Human Rights Impact Statements: An Immigration Case Study

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The United States has long criticized other governments for their human rights abuses. Yet violations at home often go unobserved by both the government and the general public. A more proactive domestic policy, however, could prevent some of these human rights violations. Using Congress’s mandate for environmental assessments and environmental impact statements as a model, this article proposes that domestic actors undertake human rights review of proposed legislative and agency actions. This review process should both generate information about the impact of policies on individuals as well as influence substantive decision making.

Such a proposal raises many design issues. This article addresses some of these questions including: (1) which policies should be subject to human rights impact assessments; (2) who should conduct them; (3) which human rights will be measured; (4) whether public participation should be included; and (5) what consequences ought to flow from a human rights assessment or impact statement. This article uses experiences under environmental statutes as a guide, but ultimately leaves these questions open for further investigation.

I chose to use immigration as a case study for my proposal as increasing many scholars and advocates suggest that human rights law provides a viable framework for protecting migrants, while the actual practice on the ground is quite limited. The federal government has voiced some limited support for human rights generally, but it boasts a weak track record in regards to the ratification and implementation of human rights treaties. Although the formal immigration system supposedly builds in respect for human rights, such a system at best only acknowledges the abuses that migrants might suffer at the hands of other governments. More generally, immigration quotas reflect political exigencies such as who the United States considers political allies and a preference for highly skilled workers. Given the limitations on increased ratification and implementation of human rights treaties, this paper proposes an alternate mechanism for bringing human rights home to migrants.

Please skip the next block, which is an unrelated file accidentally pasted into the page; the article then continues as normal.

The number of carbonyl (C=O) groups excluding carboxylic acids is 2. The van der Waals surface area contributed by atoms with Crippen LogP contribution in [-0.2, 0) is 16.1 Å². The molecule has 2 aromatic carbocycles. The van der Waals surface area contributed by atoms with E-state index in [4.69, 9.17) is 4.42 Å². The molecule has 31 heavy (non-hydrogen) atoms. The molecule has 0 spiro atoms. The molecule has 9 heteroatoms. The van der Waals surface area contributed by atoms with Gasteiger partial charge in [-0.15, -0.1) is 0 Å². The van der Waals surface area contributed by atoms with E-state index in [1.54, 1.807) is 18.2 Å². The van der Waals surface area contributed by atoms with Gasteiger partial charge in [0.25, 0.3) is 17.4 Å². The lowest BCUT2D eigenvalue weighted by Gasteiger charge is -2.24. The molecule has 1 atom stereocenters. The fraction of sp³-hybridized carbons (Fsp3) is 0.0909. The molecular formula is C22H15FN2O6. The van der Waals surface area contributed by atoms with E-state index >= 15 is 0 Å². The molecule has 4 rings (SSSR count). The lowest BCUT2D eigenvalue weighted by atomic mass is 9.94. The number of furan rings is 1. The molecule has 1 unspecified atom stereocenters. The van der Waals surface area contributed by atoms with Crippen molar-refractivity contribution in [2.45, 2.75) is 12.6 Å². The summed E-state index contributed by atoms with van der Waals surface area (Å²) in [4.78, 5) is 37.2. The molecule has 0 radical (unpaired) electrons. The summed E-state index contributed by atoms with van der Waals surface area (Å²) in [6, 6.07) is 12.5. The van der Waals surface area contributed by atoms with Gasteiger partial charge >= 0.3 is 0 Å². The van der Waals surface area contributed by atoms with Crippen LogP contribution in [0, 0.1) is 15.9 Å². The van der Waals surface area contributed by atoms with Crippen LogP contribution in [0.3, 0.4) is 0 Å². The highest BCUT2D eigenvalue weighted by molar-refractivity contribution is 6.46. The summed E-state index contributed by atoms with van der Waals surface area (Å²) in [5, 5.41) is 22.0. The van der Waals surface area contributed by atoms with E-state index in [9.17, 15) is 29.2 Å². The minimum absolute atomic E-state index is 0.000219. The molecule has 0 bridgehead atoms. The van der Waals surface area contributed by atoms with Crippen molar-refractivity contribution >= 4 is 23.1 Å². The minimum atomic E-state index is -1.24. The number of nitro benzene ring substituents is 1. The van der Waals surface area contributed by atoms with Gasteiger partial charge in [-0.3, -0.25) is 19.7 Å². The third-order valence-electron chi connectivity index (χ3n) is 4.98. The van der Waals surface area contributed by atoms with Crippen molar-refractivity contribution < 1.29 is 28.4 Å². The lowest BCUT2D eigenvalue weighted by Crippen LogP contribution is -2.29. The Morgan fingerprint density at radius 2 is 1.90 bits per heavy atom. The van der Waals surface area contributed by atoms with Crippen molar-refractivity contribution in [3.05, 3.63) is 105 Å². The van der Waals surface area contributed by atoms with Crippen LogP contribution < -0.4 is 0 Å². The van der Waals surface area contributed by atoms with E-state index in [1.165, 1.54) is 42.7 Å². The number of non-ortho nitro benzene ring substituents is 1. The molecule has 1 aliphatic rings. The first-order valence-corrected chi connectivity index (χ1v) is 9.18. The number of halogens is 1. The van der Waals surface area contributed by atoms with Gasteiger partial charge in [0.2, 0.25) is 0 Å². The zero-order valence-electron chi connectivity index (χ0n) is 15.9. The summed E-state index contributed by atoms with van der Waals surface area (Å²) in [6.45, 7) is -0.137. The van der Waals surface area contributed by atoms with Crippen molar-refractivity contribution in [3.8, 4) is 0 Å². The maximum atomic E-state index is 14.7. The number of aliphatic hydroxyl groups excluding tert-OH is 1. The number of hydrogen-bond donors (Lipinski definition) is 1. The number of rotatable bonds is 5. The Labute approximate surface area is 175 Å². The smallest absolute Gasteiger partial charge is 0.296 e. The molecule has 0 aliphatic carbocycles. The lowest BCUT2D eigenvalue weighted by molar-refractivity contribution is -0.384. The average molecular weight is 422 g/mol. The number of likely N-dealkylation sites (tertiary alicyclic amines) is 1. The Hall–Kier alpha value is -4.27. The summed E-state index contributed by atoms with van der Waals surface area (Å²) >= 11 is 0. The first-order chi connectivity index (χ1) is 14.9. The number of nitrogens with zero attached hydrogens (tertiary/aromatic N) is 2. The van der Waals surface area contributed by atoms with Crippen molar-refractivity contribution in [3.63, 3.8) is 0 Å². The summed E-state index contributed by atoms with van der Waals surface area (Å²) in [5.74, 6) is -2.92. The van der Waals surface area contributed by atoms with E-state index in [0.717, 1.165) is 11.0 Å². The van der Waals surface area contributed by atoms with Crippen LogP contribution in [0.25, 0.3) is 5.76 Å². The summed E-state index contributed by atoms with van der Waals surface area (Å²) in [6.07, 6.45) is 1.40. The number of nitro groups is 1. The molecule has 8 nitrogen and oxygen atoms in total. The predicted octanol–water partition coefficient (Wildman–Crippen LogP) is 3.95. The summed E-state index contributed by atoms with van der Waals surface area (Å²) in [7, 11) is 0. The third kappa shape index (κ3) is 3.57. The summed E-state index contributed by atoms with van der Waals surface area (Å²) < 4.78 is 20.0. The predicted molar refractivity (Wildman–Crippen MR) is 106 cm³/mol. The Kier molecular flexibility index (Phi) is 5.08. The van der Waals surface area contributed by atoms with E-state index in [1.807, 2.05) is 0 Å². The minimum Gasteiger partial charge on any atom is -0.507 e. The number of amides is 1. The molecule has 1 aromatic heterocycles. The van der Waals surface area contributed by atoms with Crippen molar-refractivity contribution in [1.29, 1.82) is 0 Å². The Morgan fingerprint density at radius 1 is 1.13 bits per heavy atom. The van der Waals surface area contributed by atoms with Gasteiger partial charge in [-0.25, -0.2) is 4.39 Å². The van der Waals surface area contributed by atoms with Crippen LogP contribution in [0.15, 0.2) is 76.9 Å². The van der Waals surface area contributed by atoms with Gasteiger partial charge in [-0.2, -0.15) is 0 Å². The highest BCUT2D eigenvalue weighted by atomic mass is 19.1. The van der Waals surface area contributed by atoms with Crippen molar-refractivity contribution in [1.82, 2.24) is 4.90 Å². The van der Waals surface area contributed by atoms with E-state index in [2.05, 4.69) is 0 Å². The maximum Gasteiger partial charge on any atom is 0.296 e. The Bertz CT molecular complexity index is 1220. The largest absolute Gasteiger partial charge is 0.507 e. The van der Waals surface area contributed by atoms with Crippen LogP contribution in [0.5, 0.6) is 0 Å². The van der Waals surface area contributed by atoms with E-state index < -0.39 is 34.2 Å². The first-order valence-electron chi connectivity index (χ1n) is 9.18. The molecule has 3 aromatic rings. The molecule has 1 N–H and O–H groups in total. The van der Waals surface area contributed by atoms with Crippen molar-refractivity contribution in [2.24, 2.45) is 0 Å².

Original languageEnglish (US)
Pages (from-to)285
JournalGeorgetown Immigration Law Journal
StatePublished - 2008


  • Human Rights
  • Immigration


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